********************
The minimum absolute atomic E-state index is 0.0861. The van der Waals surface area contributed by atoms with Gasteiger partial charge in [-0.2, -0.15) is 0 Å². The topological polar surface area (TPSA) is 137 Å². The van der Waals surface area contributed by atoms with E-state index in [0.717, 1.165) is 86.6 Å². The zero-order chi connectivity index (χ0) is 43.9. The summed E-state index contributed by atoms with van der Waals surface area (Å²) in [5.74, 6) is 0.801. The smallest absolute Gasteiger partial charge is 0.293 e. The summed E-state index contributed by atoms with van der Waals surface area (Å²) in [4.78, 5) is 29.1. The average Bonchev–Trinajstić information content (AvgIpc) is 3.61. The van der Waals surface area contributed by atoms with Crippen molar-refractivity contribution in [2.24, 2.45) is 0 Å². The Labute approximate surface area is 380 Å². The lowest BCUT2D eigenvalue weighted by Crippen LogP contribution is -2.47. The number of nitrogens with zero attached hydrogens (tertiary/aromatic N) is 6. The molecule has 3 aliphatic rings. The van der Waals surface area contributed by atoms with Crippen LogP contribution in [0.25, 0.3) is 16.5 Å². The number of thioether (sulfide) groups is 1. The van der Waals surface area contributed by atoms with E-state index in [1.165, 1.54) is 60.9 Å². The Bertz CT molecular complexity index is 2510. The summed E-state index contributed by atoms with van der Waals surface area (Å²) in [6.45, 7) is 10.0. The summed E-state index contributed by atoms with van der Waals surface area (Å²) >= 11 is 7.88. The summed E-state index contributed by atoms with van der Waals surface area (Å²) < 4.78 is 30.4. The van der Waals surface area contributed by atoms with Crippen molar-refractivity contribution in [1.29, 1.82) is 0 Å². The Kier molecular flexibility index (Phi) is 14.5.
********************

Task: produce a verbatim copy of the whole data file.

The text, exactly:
The minimum absolute atomic E-state index is 0.0861. The van der Waals surface area contributed by atoms with Gasteiger partial charge in [-0.2, -0.15) is 0 Å². The topological polar surface area (TPSA) is 137 Å². The van der Waals surface area contributed by atoms with E-state index in [0.717, 1.165) is 86.6 Å². The zero-order chi connectivity index (χ0) is 43.9. The summed E-state index contributed by atoms with van der Waals surface area (Å²) in [5.74, 6) is 0.801. The smallest absolute Gasteiger partial charge is 0.293 e. The summed E-state index contributed by atoms with van der Waals surface area (Å²) in [4.78, 5) is 29.1. The average Bonchev–Trinajstić information content (AvgIpc) is 3.61. The van der Waals surface area contributed by atoms with Crippen molar-refractivity contribution in [2.24, 2.45) is 0 Å². The Labute approximate surface area is 380 Å². The lowest BCUT2D eigenvalue weighted by Crippen LogP contribution is -2.47. The number of nitrogens with zero attached hydrogens (tertiary/aromatic N) is 6. The molecule has 3 aliphatic rings. The van der Waals surface area contributed by atoms with Crippen LogP contribution in [0.25, 0.3) is 16.5 Å². The number of thioether (sulfide) groups is 1. The van der Waals surface area contributed by atoms with E-state index in [1.165, 1.54) is 60.9 Å². The Bertz CT molecular complexity index is 2510. The summed E-state index contributed by atoms with van der Waals surface area (Å²) in [6.45, 7) is 10.0. The summed E-state index contributed by atoms with van der Waals surface area (Å²) >= 11 is 7.88. The summed E-state index contributed by atoms with van der Waals surface area (Å²) < 4.78 is 30.4. The van der Waals surface area contributed by atoms with Crippen molar-refractivity contribution in [1.29, 1.82) is 0 Å². The Kier molecular flexibility index (Phi) is 14.5.